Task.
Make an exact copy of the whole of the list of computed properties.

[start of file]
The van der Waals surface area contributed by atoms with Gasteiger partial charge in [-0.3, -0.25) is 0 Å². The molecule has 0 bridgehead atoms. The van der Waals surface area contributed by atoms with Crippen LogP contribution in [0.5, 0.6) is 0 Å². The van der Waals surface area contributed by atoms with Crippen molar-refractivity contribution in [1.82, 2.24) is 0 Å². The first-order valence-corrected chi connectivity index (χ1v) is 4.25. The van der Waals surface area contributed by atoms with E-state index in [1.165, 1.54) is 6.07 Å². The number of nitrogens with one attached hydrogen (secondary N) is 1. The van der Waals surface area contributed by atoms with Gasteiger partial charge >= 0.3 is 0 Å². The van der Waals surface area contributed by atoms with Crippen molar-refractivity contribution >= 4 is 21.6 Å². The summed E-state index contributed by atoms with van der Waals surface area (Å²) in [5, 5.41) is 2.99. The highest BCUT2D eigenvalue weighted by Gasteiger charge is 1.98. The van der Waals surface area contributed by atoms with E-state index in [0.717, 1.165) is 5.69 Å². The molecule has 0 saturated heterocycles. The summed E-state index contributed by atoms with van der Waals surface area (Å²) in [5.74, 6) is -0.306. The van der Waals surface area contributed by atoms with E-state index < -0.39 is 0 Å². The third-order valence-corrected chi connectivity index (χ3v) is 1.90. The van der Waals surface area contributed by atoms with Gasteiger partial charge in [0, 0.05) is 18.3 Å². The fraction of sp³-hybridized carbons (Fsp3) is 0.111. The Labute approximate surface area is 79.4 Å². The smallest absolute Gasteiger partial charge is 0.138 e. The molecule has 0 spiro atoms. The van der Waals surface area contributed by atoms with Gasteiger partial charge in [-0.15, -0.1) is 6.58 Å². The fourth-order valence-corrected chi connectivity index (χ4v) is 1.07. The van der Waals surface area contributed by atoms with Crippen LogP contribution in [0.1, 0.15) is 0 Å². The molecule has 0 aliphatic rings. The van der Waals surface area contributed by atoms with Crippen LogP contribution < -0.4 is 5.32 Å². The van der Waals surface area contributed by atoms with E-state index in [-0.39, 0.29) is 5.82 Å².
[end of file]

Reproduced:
The van der Waals surface area contributed by atoms with Gasteiger partial charge in [-0.3, -0.25) is 0 Å². The molecule has 0 bridgehead atoms. The van der Waals surface area contributed by atoms with Crippen LogP contribution in [0.5, 0.6) is 0 Å². The van der Waals surface area contributed by atoms with Crippen molar-refractivity contribution in [1.82, 2.24) is 0 Å². The first-order valence-corrected chi connectivity index (χ1v) is 4.25. The van der Waals surface area contributed by atoms with E-state index in [1.165, 1.54) is 6.07 Å². The number of nitrogens with one attached hydrogen (secondary N) is 1. The van der Waals surface area contributed by atoms with Gasteiger partial charge >= 0.3 is 0 Å². The van der Waals surface area contributed by atoms with Crippen molar-refractivity contribution >= 4 is 21.6 Å². The summed E-state index contributed by atoms with van der Waals surface area (Å²) in [5, 5.41) is 2.99. The highest BCUT2D eigenvalue weighted by Gasteiger charge is 1.98. The van der Waals surface area contributed by atoms with E-state index in [0.717, 1.165) is 5.69 Å². The molecule has 0 saturated heterocycles. The summed E-state index contributed by atoms with van der Waals surface area (Å²) in [5.74, 6) is -0.306. The van der Waals surface area contributed by atoms with E-state index < -0.39 is 0 Å². The third-order valence-corrected chi connectivity index (χ3v) is 1.90. The van der Waals surface area contributed by atoms with Gasteiger partial charge in [0, 0.05) is 18.3 Å². The fraction of sp³-hybridized carbons (Fsp3) is 0.111. The Labute approximate surface area is 79.4 Å². The smallest absolute Gasteiger partial charge is 0.138 e. The molecule has 0 spiro atoms. The van der Waals surface area contributed by atoms with Gasteiger partial charge in [-0.15, -0.1) is 6.58 Å². The fourth-order valence-corrected chi connectivity index (χ4v) is 1.07. The van der Waals surface area contributed by atoms with Crippen LogP contribution in [0.1, 0.15) is 0 Å². The molecule has 0 aliphatic rings. The van der Waals surface area contributed by atoms with Crippen LogP contribution < -0.4 is 5.32 Å². The van der Waals surface area contributed by atoms with E-state index in [-0.39, 0.29) is 5.82 Å².